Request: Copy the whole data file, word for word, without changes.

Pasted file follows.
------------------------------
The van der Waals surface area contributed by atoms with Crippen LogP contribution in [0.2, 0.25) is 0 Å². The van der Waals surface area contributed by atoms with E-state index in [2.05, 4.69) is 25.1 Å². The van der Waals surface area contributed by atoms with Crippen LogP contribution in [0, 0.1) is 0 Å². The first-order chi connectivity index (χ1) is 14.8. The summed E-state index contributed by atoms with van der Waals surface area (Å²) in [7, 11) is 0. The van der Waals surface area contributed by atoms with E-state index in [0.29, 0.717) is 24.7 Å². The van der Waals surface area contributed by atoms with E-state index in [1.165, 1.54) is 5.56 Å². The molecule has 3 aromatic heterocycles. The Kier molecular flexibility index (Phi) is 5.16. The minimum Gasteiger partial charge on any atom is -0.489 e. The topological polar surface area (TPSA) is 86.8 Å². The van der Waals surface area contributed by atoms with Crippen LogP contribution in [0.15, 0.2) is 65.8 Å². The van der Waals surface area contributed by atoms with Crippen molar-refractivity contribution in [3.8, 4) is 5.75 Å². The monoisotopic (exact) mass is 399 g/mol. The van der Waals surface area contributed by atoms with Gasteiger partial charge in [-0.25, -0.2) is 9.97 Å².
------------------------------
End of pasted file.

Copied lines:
The van der Waals surface area contributed by atoms with Crippen LogP contribution in [0.2, 0.25) is 0 Å². The van der Waals surface area contributed by atoms with E-state index in [2.05, 4.69) is 25.1 Å². The van der Waals surface area contributed by atoms with Crippen LogP contribution in [0, 0.1) is 0 Å². The first-order chi connectivity index (χ1) is 14.8. The summed E-state index contributed by atoms with van der Waals surface area (Å²) in [7, 11) is 0. The van der Waals surface area contributed by atoms with E-state index in [0.29, 0.717) is 24.7 Å². The van der Waals surface area contributed by atoms with E-state index in [1.165, 1.54) is 5.56 Å². The molecule has 3 aromatic heterocycles. The Kier molecular flexibility index (Phi) is 5.16. The minimum Gasteiger partial charge on any atom is -0.489 e. The topological polar surface area (TPSA) is 86.8 Å². The van der Waals surface area contributed by atoms with Crippen LogP contribution in [0.15, 0.2) is 65.8 Å². The van der Waals surface area contributed by atoms with Crippen molar-refractivity contribution in [3.8, 4) is 5.75 Å². The monoisotopic (exact) mass is 399 g/mol. The van der Waals surface area contributed by atoms with Gasteiger partial charge in [-0.25, -0.2) is 9.97 Å².